Constitutionally, GAF is not a conscripted Army and Ghanaians opting to serve, do so on their own volition. The desire to serve does not guarantee admission but rather interest and commitment whilst the GAF reserves the right to select candidates in accordance with its rules, regulations and expectations. To ensure quality, standardisation and avoid embarrassing situations, GAF has stringent rules and regulations to select prospective service personnel and its selecting committees include experienced psychologists who assess the mental dispositions of interested personnel to avoid recruiting people with mental delusions.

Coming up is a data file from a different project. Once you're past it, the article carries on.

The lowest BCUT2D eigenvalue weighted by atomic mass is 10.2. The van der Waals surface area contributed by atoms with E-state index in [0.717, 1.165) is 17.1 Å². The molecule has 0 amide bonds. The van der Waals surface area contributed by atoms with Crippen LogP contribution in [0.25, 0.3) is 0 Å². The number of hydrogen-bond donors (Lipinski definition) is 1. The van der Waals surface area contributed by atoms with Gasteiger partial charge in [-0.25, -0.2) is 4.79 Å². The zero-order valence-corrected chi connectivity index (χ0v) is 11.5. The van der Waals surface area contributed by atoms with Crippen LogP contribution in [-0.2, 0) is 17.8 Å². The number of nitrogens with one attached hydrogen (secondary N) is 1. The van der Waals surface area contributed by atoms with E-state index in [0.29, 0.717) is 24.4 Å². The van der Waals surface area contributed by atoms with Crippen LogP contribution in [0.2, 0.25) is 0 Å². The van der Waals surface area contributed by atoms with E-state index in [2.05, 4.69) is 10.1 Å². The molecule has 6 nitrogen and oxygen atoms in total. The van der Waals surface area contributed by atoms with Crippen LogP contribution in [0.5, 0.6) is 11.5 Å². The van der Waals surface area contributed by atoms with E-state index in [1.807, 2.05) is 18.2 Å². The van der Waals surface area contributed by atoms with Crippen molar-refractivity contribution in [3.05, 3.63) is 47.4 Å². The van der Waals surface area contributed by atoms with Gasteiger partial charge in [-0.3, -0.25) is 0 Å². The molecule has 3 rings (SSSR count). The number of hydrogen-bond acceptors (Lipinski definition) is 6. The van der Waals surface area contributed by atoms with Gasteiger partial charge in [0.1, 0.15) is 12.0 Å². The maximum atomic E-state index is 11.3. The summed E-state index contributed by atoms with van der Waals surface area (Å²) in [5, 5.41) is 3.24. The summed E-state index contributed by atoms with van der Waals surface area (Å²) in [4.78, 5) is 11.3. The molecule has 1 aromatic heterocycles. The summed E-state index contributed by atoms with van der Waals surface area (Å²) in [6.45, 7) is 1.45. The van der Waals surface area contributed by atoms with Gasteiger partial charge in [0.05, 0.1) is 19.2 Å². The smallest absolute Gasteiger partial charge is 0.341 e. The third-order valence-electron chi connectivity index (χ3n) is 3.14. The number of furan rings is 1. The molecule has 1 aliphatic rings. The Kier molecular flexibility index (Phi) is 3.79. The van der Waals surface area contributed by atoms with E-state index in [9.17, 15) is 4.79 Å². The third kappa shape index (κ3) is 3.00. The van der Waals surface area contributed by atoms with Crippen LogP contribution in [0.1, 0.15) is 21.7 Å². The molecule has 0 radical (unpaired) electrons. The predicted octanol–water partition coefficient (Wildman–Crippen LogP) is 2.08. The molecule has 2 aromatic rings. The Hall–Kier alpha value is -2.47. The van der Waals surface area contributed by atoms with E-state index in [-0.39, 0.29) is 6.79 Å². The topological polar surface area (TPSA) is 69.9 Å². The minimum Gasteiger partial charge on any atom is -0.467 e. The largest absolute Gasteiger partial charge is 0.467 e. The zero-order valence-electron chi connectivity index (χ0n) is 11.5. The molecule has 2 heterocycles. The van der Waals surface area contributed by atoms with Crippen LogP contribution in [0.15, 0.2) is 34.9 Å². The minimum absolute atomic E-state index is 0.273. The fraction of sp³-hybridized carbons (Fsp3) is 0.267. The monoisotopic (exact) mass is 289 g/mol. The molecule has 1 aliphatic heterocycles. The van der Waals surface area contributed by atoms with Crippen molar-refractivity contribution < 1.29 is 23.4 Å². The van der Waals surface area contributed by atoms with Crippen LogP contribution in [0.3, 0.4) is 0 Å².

The GAF therefore owes Ghanaians some explanations as to how the stringent selection procedures for recruitment in the Army were compromised to pave the way for the admission of NDC foot soldiers knowing fully well that such an action would politicise the Armed Forces. I don't want to believe that the military authorities brought this mishap on themselves because if the recruits had been subjected to the normal selection processes not all the 501 personnel would have passed the test and the incident of indiscipline which took place could have been avoided. This must be a lesson to all active service personnel who allegedly compromise their offices and duties for crumbs from the politicians' table in the form of promotions, postings to lucrative jobs and scholarships for their children's education in local and overseas institutions.